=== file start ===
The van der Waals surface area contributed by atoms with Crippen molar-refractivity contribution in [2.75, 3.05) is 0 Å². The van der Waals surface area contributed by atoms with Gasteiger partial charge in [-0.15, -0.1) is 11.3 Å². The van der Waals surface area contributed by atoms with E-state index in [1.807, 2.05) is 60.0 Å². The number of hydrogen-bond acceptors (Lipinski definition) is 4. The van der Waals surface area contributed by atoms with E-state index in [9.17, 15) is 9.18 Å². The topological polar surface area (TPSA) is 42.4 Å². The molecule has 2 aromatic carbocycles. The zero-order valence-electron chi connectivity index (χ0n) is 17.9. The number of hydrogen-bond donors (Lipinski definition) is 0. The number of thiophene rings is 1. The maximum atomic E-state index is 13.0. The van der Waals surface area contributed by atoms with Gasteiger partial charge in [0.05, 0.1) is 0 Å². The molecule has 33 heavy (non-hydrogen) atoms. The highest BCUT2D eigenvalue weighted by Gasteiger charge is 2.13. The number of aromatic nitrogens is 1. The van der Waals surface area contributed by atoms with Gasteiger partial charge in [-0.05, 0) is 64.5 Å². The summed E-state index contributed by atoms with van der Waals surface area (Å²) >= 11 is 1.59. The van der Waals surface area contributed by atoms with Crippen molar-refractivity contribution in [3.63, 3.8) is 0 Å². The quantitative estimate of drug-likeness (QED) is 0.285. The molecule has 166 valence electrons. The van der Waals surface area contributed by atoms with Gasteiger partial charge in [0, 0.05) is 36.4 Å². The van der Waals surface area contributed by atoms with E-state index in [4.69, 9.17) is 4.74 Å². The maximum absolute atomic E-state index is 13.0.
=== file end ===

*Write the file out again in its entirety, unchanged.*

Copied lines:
The van der Waals surface area contributed by atoms with Crippen molar-refractivity contribution in [2.75, 3.05) is 0 Å². The van der Waals surface area contributed by atoms with Gasteiger partial charge in [-0.15, -0.1) is 11.3 Å². The van der Waals surface area contributed by atoms with E-state index in [1.807, 2.05) is 60.0 Å². The number of hydrogen-bond acceptors (Lipinski definition) is 4. The van der Waals surface area contributed by atoms with E-state index in [9.17, 15) is 9.18 Å². The topological polar surface area (TPSA) is 42.4 Å². The molecule has 2 aromatic carbocycles. The zero-order valence-electron chi connectivity index (χ0n) is 17.9. The number of hydrogen-bond donors (Lipinski definition) is 0. The number of thiophene rings is 1. The maximum atomic E-state index is 13.0. The van der Waals surface area contributed by atoms with Gasteiger partial charge in [0.05, 0.1) is 0 Å². The molecule has 33 heavy (non-hydrogen) atoms. The highest BCUT2D eigenvalue weighted by Gasteiger charge is 2.13. The number of aromatic nitrogens is 1. The van der Waals surface area contributed by atoms with Gasteiger partial charge in [-0.05, 0) is 64.5 Å². The summed E-state index contributed by atoms with van der Waals surface area (Å²) >= 11 is 1.59. The van der Waals surface area contributed by atoms with Crippen molar-refractivity contribution in [3.63, 3.8) is 0 Å². The quantitative estimate of drug-likeness (QED) is 0.285. The molecule has 166 valence electrons. The van der Waals surface area contributed by atoms with Gasteiger partial charge in [0, 0.05) is 36.4 Å². The van der Waals surface area contributed by atoms with E-state index in [4.69, 9.17) is 4.74 Å². The maximum absolute atomic E-state index is 13.0.